Story by Jack Williams at Narrative.ly.
1971, the organizers of the World Cup found themselves without a cup to call their own. The year before, Pelé’s Brazil had won the tournament for the third time, which meant they got to keep the trophy. As Brazil’s captain, Carlos Alberto, held the trophy aloft on a blazing hot day in Mexico City’s Azteca Stadium, there was a sense that the title, previously kept by the winning team for the four years in between tournaments, really was coming home.
That trophy — a fourteen-inch high, gold-plated sculpture of Nike, the Greek goddess of victory, hoisting an octagonal cup above her head — was named after Jules Rimet, a former president of FIFA, soccer’s governing body. It was first presented to Uruguay, in 1930. Won by Italy in 1934 and ’38, it spent World War II hidden in a shoebox to prevent the Nazis from taking it. In 1966 it was stolen from a public exhibition in Westminster, only to be recovered by a curious dog named Pickles, who found it wrapped in newspaper and stashed under a hedge outside his owner’s home. The trophy was stolen again in 1983, from the offices of the Brazilian Football Confederation, and never recovered.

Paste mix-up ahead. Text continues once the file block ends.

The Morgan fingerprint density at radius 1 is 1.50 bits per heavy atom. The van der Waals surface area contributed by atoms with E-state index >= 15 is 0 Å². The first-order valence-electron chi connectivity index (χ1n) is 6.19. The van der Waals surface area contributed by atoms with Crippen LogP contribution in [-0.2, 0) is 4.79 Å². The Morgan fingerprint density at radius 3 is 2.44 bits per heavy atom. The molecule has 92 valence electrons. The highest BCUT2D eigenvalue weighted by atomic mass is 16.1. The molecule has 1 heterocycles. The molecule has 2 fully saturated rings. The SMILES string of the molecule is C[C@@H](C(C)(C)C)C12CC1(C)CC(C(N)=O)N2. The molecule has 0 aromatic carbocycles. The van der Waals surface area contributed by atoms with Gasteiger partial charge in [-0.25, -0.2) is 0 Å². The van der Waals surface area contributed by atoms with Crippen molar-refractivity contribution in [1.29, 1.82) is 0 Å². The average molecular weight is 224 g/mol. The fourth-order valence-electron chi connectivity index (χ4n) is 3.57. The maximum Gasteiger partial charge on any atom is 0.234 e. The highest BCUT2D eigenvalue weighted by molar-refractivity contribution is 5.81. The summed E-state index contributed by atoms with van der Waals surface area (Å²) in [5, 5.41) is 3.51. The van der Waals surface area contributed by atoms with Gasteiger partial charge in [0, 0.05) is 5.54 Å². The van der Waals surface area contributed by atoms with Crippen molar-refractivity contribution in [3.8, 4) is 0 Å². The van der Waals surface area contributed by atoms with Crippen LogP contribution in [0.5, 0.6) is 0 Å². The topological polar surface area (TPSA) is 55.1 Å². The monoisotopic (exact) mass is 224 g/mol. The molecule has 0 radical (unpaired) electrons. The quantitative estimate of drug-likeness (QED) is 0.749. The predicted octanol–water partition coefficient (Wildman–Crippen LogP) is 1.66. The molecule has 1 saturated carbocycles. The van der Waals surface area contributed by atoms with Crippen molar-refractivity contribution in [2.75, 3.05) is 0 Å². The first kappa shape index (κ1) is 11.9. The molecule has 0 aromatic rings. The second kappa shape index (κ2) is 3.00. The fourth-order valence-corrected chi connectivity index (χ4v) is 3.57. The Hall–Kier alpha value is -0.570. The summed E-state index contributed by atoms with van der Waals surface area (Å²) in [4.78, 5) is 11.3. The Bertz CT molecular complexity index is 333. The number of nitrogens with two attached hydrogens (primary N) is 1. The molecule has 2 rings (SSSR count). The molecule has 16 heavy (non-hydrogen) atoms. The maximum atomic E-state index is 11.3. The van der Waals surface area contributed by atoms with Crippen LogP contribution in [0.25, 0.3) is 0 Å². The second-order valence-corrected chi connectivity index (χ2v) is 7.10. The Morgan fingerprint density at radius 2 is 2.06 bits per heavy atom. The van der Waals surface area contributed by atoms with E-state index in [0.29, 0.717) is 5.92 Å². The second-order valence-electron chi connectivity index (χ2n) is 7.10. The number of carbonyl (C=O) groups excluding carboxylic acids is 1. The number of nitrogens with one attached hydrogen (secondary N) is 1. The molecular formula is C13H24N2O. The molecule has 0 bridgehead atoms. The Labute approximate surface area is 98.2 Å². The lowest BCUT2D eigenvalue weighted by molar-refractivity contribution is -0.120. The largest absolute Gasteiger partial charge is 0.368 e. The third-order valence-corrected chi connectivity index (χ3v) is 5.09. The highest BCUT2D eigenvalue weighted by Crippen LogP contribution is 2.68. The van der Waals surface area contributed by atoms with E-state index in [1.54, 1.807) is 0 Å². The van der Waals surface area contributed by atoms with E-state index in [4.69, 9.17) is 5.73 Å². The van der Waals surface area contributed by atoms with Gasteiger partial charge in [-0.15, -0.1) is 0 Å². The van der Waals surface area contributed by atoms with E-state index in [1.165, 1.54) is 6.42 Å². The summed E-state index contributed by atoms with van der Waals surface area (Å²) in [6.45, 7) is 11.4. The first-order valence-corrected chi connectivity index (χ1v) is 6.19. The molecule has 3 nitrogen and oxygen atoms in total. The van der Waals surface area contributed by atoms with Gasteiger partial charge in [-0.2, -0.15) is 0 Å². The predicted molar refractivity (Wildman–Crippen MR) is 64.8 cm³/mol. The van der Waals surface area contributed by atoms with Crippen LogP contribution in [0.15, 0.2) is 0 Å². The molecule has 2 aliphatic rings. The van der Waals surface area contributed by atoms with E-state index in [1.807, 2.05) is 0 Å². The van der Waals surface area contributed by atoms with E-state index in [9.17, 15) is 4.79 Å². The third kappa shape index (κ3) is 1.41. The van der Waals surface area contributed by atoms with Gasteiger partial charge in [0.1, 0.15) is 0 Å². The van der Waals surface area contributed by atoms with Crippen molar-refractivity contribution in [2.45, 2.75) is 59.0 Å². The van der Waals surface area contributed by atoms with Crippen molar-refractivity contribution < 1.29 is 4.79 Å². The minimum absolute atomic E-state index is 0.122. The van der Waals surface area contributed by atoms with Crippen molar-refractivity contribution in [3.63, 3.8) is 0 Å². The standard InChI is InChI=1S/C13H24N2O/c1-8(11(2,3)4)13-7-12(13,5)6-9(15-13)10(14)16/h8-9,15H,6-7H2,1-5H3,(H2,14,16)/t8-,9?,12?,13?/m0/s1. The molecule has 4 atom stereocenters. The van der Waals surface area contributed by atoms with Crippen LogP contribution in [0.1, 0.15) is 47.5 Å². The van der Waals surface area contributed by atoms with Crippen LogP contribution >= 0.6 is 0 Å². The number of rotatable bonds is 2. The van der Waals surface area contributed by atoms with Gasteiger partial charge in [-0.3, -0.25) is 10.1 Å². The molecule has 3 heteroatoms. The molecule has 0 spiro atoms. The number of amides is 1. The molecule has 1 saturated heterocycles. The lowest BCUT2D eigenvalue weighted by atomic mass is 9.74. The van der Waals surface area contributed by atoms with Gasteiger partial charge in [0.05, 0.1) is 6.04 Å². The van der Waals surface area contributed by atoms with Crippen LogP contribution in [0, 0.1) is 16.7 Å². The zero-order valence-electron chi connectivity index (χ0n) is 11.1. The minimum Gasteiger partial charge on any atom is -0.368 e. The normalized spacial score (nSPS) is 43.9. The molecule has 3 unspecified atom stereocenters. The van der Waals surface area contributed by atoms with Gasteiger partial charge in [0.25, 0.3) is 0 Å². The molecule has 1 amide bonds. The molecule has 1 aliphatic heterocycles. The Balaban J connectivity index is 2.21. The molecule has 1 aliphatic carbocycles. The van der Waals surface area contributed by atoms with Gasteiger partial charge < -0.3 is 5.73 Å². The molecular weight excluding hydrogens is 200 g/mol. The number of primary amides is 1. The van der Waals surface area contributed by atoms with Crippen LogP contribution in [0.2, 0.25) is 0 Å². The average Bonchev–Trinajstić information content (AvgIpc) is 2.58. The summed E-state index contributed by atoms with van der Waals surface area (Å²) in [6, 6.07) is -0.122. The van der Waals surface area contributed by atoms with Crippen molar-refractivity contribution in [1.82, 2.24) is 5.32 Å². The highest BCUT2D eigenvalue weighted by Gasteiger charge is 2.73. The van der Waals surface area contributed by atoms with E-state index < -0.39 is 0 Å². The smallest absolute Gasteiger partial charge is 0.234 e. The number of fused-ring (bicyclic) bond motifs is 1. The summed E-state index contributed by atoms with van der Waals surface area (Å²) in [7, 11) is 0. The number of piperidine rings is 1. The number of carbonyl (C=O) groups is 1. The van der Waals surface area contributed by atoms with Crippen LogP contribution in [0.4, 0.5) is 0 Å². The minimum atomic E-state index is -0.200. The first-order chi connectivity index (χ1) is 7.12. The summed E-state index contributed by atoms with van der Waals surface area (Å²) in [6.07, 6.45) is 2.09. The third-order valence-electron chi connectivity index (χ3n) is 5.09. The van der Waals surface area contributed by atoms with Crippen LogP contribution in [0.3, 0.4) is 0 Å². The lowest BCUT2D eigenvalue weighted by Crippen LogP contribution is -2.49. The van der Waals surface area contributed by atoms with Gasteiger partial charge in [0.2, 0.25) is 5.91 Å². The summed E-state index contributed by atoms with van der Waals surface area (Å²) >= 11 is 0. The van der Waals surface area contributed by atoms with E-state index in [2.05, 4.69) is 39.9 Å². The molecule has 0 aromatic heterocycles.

With its new trophy, FIFA decided not to go in-house with the design process, soliciting fifty-three submissions from seven countries. One came from a quiet, private sculptor from Milan named Silvio Gazzaniga, a fifty-year-old who had spent his life creating symbols of other people’s success.